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Anorexia nervosa (AN) and bulimia nervosa (BN) are complex psychiatric conditions, in which both psychological and metabolic factors have been implicated. Critically, the experience of stress can precipitate loss-of-control eating in both conditions, suggesting an interplay between mental state and metabolic signaling. However, associations between psychological states, symptoms and metabolic processes in AN and BN have not been examined.
Eighty-five women (n = 22 AN binge/purge subtype, n = 33 BN, n = 30 controls) underwent remote salivary cortisol sampling and a 2-day, inpatient study session to examine the effect of stress on cortisol, gut hormones [acyl-ghrelin, peptide tyrosine tyrosine (PYY) and glucagon-like peptide-1] and food consumption. Participants were randomized to either an acute stress induction or control task on each day, and plasma hormones were serially measured before a naturalistic, ad libitum meal.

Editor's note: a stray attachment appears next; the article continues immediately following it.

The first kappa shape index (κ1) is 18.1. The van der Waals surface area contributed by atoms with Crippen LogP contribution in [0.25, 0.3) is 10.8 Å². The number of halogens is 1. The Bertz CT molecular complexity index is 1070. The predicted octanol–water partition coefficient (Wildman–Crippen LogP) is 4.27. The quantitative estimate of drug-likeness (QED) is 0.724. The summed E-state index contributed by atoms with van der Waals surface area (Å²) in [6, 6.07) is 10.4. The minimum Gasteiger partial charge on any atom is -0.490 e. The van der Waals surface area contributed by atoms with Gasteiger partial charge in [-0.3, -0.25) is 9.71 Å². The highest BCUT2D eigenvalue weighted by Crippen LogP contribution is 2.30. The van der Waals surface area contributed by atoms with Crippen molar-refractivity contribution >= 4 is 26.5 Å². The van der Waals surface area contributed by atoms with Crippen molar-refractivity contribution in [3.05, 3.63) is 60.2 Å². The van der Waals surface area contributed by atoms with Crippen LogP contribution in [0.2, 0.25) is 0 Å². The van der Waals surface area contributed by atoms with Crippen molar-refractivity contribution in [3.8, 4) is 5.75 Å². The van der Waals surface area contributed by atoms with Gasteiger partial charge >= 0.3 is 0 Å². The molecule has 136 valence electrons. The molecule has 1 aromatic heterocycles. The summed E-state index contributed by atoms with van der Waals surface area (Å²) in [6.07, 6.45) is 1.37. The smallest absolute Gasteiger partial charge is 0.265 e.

Cortisol-awakening response was augmented in AN but not in BN relative to controls, with body mass index explaining the most variance in post-awakening cortisol (36%). Acute stress increased acyl-ghrelin and PYY in AN compared to controls; however, stress did not alter gut hormone profiles in BN. Instead, a group-by-stress interaction showed nominally reduced cortisol reactivity in BN, but not in AN, compared to controls. Ad libitum consumption was lower in both patient groups and unaffected by stress.
Findings extend previous reports of metabolic dysfunction in binge-eating disorders, identifying unique associations across disorders and under stress. Moreover, we observed disrupted homeostatic signaling in AN following psychological stress, which may explain, in part, the maintenance of dysregulated eating in this serious illness.
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